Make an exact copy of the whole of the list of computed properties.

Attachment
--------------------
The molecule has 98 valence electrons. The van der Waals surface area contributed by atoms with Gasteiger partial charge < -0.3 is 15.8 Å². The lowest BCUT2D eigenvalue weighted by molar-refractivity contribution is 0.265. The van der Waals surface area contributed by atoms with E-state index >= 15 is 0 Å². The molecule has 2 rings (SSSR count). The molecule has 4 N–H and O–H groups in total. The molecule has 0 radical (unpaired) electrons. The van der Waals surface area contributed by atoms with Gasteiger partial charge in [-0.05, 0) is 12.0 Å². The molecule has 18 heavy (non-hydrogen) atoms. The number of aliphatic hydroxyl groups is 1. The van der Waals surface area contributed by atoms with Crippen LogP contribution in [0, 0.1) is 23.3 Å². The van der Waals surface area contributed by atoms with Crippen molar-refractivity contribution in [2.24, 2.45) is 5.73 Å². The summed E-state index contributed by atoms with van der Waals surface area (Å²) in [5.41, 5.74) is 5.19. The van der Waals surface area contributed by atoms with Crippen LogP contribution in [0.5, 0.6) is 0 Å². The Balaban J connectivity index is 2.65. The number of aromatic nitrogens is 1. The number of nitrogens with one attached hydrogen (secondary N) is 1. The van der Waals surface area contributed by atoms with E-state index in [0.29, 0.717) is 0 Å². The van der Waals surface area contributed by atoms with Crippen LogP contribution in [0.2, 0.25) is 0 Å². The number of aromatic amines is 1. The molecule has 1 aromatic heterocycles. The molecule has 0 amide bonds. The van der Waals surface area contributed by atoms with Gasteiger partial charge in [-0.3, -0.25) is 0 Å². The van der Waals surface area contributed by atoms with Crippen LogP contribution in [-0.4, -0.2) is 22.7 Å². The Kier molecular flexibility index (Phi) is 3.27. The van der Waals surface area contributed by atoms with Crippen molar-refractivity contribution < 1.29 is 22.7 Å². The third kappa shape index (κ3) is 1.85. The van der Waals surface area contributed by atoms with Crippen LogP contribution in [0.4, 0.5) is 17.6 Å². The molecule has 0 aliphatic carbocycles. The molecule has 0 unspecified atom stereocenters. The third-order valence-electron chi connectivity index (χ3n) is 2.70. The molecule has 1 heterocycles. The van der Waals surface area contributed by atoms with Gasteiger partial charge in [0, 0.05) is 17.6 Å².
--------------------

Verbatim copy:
The molecule has 98 valence electrons. The van der Waals surface area contributed by atoms with Gasteiger partial charge < -0.3 is 15.8 Å². The lowest BCUT2D eigenvalue weighted by molar-refractivity contribution is 0.265. The van der Waals surface area contributed by atoms with E-state index >= 15 is 0 Å². The molecule has 2 rings (SSSR count). The molecule has 4 N–H and O–H groups in total. The molecule has 0 radical (unpaired) electrons. The van der Waals surface area contributed by atoms with Gasteiger partial charge in [-0.05, 0) is 12.0 Å². The molecule has 18 heavy (non-hydrogen) atoms. The number of aliphatic hydroxyl groups is 1. The van der Waals surface area contributed by atoms with Crippen LogP contribution in [0, 0.1) is 23.3 Å². The van der Waals surface area contributed by atoms with Crippen molar-refractivity contribution in [2.24, 2.45) is 5.73 Å². The summed E-state index contributed by atoms with van der Waals surface area (Å²) in [5.41, 5.74) is 5.19. The van der Waals surface area contributed by atoms with Crippen LogP contribution in [0.5, 0.6) is 0 Å². The Balaban J connectivity index is 2.65. The number of aromatic nitrogens is 1. The number of nitrogens with one attached hydrogen (secondary N) is 1. The van der Waals surface area contributed by atoms with E-state index in [0.29, 0.717) is 0 Å². The van der Waals surface area contributed by atoms with Crippen LogP contribution in [0.2, 0.25) is 0 Å². The number of aromatic amines is 1. The molecule has 1 aromatic heterocycles. The molecule has 0 amide bonds. The van der Waals surface area contributed by atoms with Gasteiger partial charge in [-0.3, -0.25) is 0 Å². The van der Waals surface area contributed by atoms with Crippen LogP contribution in [-0.4, -0.2) is 22.7 Å². The Kier molecular flexibility index (Phi) is 3.27. The van der Waals surface area contributed by atoms with Crippen molar-refractivity contribution < 1.29 is 22.7 Å². The third kappa shape index (κ3) is 1.85. The van der Waals surface area contributed by atoms with Crippen LogP contribution in [0.4, 0.5) is 17.6 Å². The molecule has 0 aliphatic carbocycles. The molecule has 0 unspecified atom stereocenters. The third-order valence-electron chi connectivity index (χ3n) is 2.70. The molecule has 1 heterocycles. The van der Waals surface area contributed by atoms with Gasteiger partial charge in [0, 0.05) is 17.6 Å².